Tagging timestamps; "proleptic"

John Cowan cowan at locke.ccil.org
Wed Oct 7 15:57:48 UTC 1998

Markus Kuhn wrote:

> Note that there is no reason for the tagging to show up in the bits of
> the value. The tagging can be done implicitly by naming your variables
> in software such that they make clear whether they are intended for UTC
> or TAI or whatever values.

It is not *necessary* for the timestamp-type to appear in the timestamp,
but doing so costs only a few bits and provides an excellent
defensive programming mechanism: it prevents you from attempting to
convert TAI timestamps to the local timezone, a meaningless activity.

> Question: What precisely does "proleptic" mean and where is it defined.
> The most official definition of the Gregorian calendar that I have to
> reference is ISO 8601, and it does not use the term "proleptic". My time
> and astronomy references to not define the term either.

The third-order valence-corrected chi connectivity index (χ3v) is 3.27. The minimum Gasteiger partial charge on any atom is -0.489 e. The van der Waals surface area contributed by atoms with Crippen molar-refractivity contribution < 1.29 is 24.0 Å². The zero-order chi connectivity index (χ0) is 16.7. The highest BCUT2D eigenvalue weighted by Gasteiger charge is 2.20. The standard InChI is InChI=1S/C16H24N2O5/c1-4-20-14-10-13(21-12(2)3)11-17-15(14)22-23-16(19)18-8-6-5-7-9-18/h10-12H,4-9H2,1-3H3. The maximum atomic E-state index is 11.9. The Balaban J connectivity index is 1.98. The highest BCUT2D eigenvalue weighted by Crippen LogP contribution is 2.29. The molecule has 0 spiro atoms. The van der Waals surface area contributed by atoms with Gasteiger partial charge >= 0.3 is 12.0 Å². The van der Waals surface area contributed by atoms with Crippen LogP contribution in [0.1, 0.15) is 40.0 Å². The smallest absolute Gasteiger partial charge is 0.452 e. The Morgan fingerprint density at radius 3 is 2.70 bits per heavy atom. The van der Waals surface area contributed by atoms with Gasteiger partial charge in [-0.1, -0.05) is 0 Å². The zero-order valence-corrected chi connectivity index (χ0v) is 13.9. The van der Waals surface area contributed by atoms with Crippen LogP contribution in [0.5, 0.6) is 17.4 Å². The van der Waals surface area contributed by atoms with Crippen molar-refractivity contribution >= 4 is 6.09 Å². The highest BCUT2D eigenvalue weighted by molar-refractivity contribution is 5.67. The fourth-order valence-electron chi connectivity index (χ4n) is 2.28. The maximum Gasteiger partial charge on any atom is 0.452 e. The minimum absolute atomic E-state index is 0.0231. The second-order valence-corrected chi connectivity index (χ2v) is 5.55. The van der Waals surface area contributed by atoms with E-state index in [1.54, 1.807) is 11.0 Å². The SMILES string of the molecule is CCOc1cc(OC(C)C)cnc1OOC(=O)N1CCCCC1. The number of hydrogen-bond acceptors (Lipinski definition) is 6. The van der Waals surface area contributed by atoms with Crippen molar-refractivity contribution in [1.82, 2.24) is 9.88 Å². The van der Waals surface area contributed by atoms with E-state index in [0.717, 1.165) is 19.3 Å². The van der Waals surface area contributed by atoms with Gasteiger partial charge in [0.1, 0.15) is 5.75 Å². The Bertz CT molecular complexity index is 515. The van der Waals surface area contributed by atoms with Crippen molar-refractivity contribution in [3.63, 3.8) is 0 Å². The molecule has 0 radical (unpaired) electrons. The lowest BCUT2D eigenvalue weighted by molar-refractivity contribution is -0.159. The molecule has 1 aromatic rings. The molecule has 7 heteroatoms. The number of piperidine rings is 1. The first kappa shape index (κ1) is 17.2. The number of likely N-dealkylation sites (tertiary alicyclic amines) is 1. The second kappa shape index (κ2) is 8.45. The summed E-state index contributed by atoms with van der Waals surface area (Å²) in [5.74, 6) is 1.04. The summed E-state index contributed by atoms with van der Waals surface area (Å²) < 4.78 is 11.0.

The WWWebster dictionary defines "prolepsis" as:

	anticipation: the representation or assumption of
	a future act or development as if presently existing
	or accomplished [...]

"Proleptic" would be the standard adjectival form.  The HP MPE/ix
documentation (http://jazz.external.hp.com/src/year2000/dateintr.txt) says:

# All the date intrinsics follow what is called the "Proleptic Calendar".
# Stated in simple terms this calendar ignores the fact that calendars in
# different countries changed at different times (around the year 1753) .
# In other words, there are no lost days and there is no year 0.   This is
# similar to the calendar used by ALLBASE/SQL date/time functions.

The Julian Day count is based on a "proleptic Julian calendar", i.e.
the Julian calendar as if it was in use from 4713 B.C.E. to the

John Cowan	http://www.ccil.org/~cowan		cowan at ccil.org
	You tollerday donsk?  N.  You tolkatiff scowegian?  Nn.
	You spigotty anglease?  Nnn.  You phonio saxo?  Nnnn.
		Clear all so!  'Tis a Jute.... (Finnegans Wake 16.5)

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